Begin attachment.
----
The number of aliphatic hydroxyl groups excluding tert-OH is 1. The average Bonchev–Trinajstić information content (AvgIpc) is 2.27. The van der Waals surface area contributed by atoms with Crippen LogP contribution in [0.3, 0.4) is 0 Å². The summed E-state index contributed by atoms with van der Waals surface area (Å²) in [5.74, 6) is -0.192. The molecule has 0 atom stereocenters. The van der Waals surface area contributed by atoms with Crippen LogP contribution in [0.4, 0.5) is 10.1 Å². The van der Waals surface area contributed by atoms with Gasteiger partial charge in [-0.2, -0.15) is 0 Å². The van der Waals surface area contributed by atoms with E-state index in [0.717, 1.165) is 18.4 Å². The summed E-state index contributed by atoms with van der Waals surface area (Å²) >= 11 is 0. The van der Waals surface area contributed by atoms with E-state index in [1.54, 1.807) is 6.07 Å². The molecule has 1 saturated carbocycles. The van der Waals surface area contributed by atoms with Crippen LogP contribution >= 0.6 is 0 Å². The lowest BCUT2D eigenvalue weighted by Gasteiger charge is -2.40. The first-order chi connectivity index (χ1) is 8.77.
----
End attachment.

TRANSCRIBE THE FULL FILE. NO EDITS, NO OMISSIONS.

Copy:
The number of aliphatic hydroxyl groups excluding tert-OH is 1. The average Bonchev–Trinajstić information content (AvgIpc) is 2.27. The van der Waals surface area contributed by atoms with Crippen LogP contribution in [0.3, 0.4) is 0 Å². The summed E-state index contributed by atoms with van der Waals surface area (Å²) in [5.74, 6) is -0.192. The molecule has 0 atom stereocenters. The van der Waals surface area contributed by atoms with Crippen LogP contribution in [0.4, 0.5) is 10.1 Å². The van der Waals surface area contributed by atoms with Gasteiger partial charge in [-0.2, -0.15) is 0 Å². The van der Waals surface area contributed by atoms with E-state index in [0.717, 1.165) is 18.4 Å². The summed E-state index contributed by atoms with van der Waals surface area (Å²) >= 11 is 0. The van der Waals surface area contributed by atoms with E-state index in [1.54, 1.807) is 6.07 Å². The molecule has 1 saturated carbocycles. The van der Waals surface area contributed by atoms with Crippen LogP contribution >= 0.6 is 0 Å². The lowest BCUT2D eigenvalue weighted by Gasteiger charge is -2.40. The first-order chi connectivity index (χ1) is 8.77.